Complexity, particularly soft complexity, the course asserts, as far as I can interpret it, then arises from the different perspectives and how they can be interpreted, and equally, perhaps more importantly, the degree of emotional involvement people have in the situation, especially if one has a technical or engineering background making it difficult to come to terms with it.

The current course then does not attempt to address complexity at the level of complexity science as the scientific study of complex systems. It only endeavors to note distinctions between complex situations and complex systems. More about the implications, including the more philosophical, will be covered in a future post. This post will consider more personal connections with past interactions with systems practice approaches.

Despite a hypothesis that systems thinking could serve as scaffolding for deliberative and participatory systems of democracy most past system thinking projects have been solitary explorations or solitary experiments done in parallel but not actually connected with other independent efforts.

The current course raises a number of issues relevant to the interactions with a previous Systems Practice-oriented course, as team leader, of a group of ten which attempted at least by virtual modeling to address homelessness in Portland, Oregon. This was a follow-on to a previous financial modeling course as part of someone else's still ongoing, real world, on the ground effort to address homelessness in Portland, Oregon. It was among the first experiences with a group approach to systems thinking.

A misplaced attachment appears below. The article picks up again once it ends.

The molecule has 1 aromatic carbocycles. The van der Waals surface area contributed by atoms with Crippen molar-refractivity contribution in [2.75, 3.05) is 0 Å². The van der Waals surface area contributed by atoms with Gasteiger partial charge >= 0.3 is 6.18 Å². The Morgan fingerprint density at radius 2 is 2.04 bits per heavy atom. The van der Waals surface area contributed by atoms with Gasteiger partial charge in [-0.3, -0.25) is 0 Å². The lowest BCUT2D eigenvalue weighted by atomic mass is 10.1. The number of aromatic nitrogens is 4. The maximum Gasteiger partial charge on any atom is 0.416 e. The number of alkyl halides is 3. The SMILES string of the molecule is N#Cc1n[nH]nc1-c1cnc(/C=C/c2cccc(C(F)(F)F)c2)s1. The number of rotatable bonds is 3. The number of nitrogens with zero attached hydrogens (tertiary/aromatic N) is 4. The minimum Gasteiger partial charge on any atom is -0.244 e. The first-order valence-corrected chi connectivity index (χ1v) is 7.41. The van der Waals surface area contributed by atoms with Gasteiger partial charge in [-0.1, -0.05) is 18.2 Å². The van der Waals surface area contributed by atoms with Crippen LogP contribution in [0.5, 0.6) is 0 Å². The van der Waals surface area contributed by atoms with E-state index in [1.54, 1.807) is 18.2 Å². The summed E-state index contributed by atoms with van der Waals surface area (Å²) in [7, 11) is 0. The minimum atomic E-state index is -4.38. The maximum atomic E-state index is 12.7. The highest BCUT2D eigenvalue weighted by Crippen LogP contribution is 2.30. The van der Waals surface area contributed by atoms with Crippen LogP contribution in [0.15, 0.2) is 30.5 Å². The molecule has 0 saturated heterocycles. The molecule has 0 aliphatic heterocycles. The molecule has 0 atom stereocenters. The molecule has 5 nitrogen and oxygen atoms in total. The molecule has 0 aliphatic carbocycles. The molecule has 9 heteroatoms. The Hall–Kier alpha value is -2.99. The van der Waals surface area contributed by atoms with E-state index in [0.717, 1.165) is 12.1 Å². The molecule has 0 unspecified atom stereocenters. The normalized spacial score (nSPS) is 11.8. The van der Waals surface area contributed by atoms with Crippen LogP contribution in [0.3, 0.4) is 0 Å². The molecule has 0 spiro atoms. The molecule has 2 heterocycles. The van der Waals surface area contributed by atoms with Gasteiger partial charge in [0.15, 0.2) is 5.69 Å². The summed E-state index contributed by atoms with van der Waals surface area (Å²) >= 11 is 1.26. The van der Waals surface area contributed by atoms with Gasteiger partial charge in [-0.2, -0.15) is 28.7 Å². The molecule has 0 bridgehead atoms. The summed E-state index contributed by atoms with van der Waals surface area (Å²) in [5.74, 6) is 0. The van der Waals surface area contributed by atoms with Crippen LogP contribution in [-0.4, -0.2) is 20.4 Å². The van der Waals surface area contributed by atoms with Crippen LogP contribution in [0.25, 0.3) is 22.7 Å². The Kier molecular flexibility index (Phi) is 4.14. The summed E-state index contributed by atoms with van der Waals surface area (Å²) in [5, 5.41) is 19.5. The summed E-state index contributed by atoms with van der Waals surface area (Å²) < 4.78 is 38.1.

My personal reason for the choice was to continue that effort believing that we need to collaborate on larger scales to develop systematic means of addressing systemic wicked problems of which homelessness is one. The systems practice group approach both significantly informed the manner in which I contributed over time inducing me to substantially change my approach in ways during that course that I would not have if I had worked solely on my own.

Systems practice may though be a weaker approach in my view for those with less exposure to systems thinking because it can overly emphasize coming to a consensus. One of the primary issues of systems thinking is the tendency of people to only look at causal factors in immediate or near-immediate approximation whether by time, distance or causal relationship.